How did Meyer, Buckley, and Reagan think about fusionism? Fusionism to them was a philosophical concept. It was a philosophy that considered the principles of freedom and tradition as naturally interrelated in a tension whose resulting moral force created Western civilization and its American offshoot. Tension (the term Meyer preferred to fusion) was a force that could hold traditionalism and freedom together, which made both part of one potential whole. It was not the unitary logic of an ideology from a single principle deducing necessary conclusions, but a synthesis, a synthesis that Reagan said described modern conservatism. Yes, he conceived a city on a hill, but one always fighting to uphold both principles; for he also argued “freedom is never more than one generation away from extinction.”
The idea that both principles were required was lost when progressivism insisted that tension, balance of power, duality, pluralism, and decentralization could all be unified under a single science of administration. By mid-20th century, the triumph of progressivism was complete. Both freedom and tradition would be subject to science. What Meyer et al.—explicitly following F.A. Hayek—did was to give the old ideal of synthesis new life. In fact, it did take a “debating club” at Buckley’s old National Review to draw out its conclusions. The freshly stated fusionist synthesis inspired a generation on the right and did become successful enough that some of its principles did have a brief life under Reagan’s administration. Once he left, however, political leaders only interested in the coalition as a step to power lost the sense of interrelatedness between the two principles and became confused and then exhausted. That is the problem today.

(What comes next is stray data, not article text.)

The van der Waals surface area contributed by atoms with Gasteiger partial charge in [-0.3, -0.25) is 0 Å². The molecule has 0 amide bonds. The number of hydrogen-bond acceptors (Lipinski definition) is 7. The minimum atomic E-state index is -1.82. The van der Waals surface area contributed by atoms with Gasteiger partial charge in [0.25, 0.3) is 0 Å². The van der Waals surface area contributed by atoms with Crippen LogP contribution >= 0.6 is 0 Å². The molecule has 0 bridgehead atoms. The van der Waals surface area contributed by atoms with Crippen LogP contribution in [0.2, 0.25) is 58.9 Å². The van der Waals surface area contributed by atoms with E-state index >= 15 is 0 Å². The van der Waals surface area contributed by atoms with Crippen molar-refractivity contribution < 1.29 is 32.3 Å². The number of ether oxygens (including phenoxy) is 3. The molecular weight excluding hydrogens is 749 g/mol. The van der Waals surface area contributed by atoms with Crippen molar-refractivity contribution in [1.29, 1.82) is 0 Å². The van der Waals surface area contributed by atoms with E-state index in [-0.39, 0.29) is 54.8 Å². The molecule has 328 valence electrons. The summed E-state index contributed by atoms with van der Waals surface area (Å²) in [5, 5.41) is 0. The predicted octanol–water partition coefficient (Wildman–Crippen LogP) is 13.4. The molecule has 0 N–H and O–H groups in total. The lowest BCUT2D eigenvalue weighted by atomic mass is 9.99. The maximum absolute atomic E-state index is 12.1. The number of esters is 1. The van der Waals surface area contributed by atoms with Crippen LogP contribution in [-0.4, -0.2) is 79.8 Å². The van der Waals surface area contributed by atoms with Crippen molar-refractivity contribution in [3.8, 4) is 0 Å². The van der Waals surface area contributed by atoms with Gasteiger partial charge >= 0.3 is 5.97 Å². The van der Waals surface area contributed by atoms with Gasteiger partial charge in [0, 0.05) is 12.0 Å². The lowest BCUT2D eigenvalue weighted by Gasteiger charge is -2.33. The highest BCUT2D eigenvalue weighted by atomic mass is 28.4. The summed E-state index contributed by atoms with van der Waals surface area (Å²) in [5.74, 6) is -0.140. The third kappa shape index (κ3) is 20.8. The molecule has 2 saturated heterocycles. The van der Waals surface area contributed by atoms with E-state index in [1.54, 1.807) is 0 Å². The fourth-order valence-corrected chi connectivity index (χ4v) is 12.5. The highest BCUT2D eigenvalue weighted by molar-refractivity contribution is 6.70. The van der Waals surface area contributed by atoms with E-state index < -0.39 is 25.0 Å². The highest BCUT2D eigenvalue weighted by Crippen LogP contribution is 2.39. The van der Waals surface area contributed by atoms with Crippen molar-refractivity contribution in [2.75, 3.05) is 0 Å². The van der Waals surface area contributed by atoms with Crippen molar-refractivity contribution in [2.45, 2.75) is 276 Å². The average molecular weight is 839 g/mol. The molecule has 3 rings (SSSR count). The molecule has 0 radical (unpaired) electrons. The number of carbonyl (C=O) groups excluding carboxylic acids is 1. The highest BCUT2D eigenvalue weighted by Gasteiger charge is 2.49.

Even under Reagan there were factions that only viewed their own single ideology as the whole. There was always a coalitional aspect to “fusionism,” but those leading the coalition at the beginning understood the necessity of both freedom and tradition. They also understood that while communism was the preeminent threat, it was—as the founding conservative document, the Sharon Statement, put it—only “at present” the greatest threat. Anti-communism was not a principle but one aspect of a tradition that justified self-defense, a pragmatic necessity to preserve freedom and tradition. Likewise, libertarianism by itself had no rooted value structure even to minimize theft under the guise of reducing inequality. Traditionalism alone could become authoritarian and rigid but, as libertarian Hayek noted, free societies require customs and traditions to sustain them.
While factions will always exist, leaders of such single ideological perspectives necessarily will be viewed as partisans of that faction and will not be accepted as movement-wide leaders. Only one who internalizes the necessity of both liberty and tradition can make it work. That was Reagan’s secret to success and the only path forward. He was not a carpenter of stools but a synthesizer of Western wisdom, recognized as such by a sufficient number to be granted power. What the conservative movement needs most today is more philosophical debating clubs and less talk about power. If it gets the former right, the latter will follow.
Donald Devine is senior scholar at the Fund for American Studies, the author of America’s Way Back: Reconciling Freedom, Tradition and Constitution, and was Ronald Reagan’s director of the Office of Personnel Management during his first term.